When the Portland Beavers left Portland for Spokane at the end of the 1972 season, ex minor leaguer and tv actor Bing Russell, father of Kurt Russell, jumped in with an independent team. This was not a coincidence. Russell starred for years in the TV series Bonanza, which was cancelled in 1972. The team joined the Northwest League (A short season) as an independent team. In June, before the start of the A short season, the team held tryouts that drew the attention of former Major Leaguers and wannabe players from all over the country. Instead of a regular 25-man roster, which is common in the minor leagues, the team had a 30-man roster. The tryout was something rare as well in minor league baseball. Affiliated teams get players who are appointed by the parent club.
When Russell announced that he wanted to start a A short season team in Portland, the fans weren’t exactly enthousiastic. They were used to a AAA team, though in the end the team never drew more than a handful of spectators.
During the very first tryout Russell and his staff expected about 50 men to show up. They were very surprised that 300 guys wanted to try their luck. Men of all sorts: teachers, painters and released major leaguers.
Where affiliated teams looked the same (clothing and even haircuts), the Mavericks’ player s were a bunch of rowdies. Long hair, long beards, mustaches and not always the sporty type of guys.
Bing Russell knew exactly how to draw fans: with show and entertainment. But he also knew to get attention by having a lot of firsts in baseball: the first Asian-American manager, the first female GM, the first girl as a batgirl. Shows put up by players drove the crowds wild. Jo Garza for example, climbed up the dugouts with a broom if the team was about to sweep the opponent in a series. The fans identified with this, bringing their own brooms to the stadium. Which team would run a victory lap after every win? The Mavericks did.
The Mavs running a victory lap
It was a regular sight that players who sat in the dugout during the game entered the stands to sit next to the fans. The city of Portland loved it. The team had a sellout crowd several times. Eventually the team set a minor league record for Short A, with 125,300 fans passing the turnstiles.
The Norhwest League wasn’t too happy with the team. The bunch of vagabonds beat the shit out of the affiliated teams. Nevertheless Bing Russell was named the executive of the year at single A.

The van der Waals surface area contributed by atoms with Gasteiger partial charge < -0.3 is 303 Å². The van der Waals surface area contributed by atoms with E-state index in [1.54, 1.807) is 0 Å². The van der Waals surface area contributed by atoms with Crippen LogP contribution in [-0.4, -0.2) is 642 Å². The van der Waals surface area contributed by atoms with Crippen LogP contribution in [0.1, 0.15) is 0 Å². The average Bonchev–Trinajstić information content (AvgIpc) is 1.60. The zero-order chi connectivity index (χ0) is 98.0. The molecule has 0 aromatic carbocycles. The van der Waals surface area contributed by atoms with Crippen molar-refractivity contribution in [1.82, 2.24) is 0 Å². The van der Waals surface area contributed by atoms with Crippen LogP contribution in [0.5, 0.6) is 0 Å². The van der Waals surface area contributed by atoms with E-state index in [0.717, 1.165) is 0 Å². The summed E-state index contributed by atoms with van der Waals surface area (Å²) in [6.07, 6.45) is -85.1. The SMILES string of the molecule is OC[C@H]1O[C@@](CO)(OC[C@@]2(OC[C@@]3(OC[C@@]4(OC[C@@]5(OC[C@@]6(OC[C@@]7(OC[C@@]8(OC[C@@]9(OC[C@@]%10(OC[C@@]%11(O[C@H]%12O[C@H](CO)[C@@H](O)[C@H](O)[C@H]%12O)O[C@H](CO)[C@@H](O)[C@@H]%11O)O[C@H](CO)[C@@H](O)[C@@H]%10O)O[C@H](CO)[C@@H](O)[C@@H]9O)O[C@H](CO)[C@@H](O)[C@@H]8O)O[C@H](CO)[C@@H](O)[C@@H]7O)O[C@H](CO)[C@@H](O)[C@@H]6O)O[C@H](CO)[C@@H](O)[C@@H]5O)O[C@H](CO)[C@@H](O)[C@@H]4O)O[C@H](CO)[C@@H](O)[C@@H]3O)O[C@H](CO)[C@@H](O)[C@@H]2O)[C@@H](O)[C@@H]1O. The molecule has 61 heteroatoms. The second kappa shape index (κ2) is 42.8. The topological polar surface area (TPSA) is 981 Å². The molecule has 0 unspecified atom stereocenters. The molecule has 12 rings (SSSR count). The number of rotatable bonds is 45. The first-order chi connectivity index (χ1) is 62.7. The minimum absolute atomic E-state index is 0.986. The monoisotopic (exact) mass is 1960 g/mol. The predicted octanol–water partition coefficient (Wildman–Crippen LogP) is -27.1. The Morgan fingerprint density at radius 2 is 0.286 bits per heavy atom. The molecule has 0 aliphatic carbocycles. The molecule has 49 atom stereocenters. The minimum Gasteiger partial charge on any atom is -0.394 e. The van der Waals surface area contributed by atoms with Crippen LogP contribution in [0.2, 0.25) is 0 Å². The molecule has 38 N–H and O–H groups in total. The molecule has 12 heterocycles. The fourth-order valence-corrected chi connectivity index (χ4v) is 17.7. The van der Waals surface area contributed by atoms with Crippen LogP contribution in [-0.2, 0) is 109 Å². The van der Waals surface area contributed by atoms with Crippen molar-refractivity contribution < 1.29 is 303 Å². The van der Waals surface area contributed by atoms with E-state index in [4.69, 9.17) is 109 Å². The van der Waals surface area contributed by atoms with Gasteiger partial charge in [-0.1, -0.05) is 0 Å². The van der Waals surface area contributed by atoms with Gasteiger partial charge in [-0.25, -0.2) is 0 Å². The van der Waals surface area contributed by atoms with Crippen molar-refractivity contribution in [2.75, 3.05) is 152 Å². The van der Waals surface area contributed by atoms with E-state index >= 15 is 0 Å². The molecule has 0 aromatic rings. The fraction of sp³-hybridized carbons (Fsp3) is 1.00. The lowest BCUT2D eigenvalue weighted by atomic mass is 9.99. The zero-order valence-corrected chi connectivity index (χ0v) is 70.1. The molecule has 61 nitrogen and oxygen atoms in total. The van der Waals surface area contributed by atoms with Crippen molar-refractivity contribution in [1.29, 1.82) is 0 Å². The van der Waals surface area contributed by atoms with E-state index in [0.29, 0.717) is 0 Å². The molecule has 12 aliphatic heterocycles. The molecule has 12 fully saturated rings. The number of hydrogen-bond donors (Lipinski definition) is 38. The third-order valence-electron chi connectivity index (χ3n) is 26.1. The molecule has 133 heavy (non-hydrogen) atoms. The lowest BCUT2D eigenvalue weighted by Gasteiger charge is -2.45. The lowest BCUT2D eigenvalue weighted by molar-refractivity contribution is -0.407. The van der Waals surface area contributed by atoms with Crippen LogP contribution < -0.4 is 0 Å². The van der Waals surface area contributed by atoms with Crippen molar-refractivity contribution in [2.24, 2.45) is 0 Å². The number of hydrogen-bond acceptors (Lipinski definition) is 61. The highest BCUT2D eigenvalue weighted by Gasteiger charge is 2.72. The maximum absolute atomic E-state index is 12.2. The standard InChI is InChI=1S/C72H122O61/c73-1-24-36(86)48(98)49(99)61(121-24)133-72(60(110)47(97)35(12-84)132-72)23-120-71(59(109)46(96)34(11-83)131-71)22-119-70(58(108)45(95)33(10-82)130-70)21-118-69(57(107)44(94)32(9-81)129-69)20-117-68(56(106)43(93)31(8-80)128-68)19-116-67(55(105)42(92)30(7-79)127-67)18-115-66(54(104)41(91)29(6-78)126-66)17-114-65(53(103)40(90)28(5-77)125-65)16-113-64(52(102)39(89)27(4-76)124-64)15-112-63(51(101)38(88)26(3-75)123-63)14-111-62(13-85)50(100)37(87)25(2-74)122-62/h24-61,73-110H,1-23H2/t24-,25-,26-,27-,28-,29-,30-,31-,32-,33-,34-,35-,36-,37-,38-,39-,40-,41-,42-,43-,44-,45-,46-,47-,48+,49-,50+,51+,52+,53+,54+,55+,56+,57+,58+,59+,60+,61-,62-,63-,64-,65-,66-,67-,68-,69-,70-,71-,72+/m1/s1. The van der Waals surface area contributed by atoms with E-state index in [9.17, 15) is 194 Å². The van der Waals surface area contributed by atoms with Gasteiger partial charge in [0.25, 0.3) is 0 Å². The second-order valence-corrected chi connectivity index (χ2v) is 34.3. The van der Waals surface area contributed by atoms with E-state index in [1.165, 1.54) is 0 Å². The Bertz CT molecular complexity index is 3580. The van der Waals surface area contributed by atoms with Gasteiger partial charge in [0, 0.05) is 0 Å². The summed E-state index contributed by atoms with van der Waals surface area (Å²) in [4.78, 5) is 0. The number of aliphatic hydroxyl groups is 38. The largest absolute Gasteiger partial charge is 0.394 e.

In 1975 the Mavericks caught national attention when Joe Garagiola made a show about the team. Even national magazines like Sports Illustrated and the New Yorker spent an article to the club.
Bing Russell with some of his team members
Jim Bouton was a part of the reason for all the attention that the club got. Bouton retired in 1970 from Major League Baseball. He was a persona non grata after he published his book Ball Four, about the year that he spent with the Seattle Pilots. No MLB team wanted to hire him. But in 1975 he joined the Mavericks in an attempt for a comeback. Bouton carried the team that season, winning five games and losing one. After a couple of stints with MLB clubs and their minor league affiliates, Bouton came back to Portland in 1977.
Besides the show and the follies, the Mavericks put up a very competitive team in their years of existence. In all of the seasons the Mavericks reached the play offs. In four of their five seasons the won their division and in one they finished in second place. In 1977 the Mavericks won their division (the Independent Division, since more independent teams had joined the Northern League). The Mavericks reached the championship series again. This time they faced the Bellingham Mariners. The Mariners won the first game at their home field in front of 575 fans. When the series went to Portland 4774 fans saw the Mavericks force a decisive third game. That third game drew 7,805 fans. Eventually the Mariners won the game 4-2 thanks to a few questionable calls. After all minor league baseball didn’t like Bing Russell, who refused to adapt to the rules of organized ball. The big league teams even sent down players from higher levels near the end of the season to make sure the Mavericks would lose.
After the 1977 season, rumours reared up about a possible return of a Pacific Coast League affiliation to Portland. The league announced in January 1978 that it would place a team in Portland. But they didn’t count on Russell to fight back. A normal buy out would cost the league about $25,000. But Bing Russell claimed that he had revived a dying market and the the value of his team was way above $25,000. Eventually Russell went to court, where he asked for an amount of $206,000. The PCL thought that this amount was ridiculous. They were rather confident that they would win this case. In the past, buy outs costed the new team $25,000 at most. How flabbergasted they must have been when the judge decided that a reasonable amount to buy out the Mavericks was the requested $206,000, the largest amount that was ever paid for a buy out of a minor league team.
The new Portland Beavers team drew 96,395 fans in 69 home games; an average of 1,400 per game. In a lot more games, the Beavers couldn’t match the attendance what the Mavericks only needed 33 home games for. The affiliated Beavers lasted fifteen years before moving to Salt Lake City.
In the early years of baseball there were hundreds independent teams. By the time the Mavericks started business there was no independent team left. The Mavericks were the inspiration of many other independent teams. Nowadays there are several independent leagues that have teams near the MLB clubs or near their affiliates, since they are independent, they don’t have to apply MLB’s and MiLB’s rules.
The Portland Mavericks are immortalized in the Netflix original documentary “Battered Bastards of Baseball”. It is absolutely worth watching.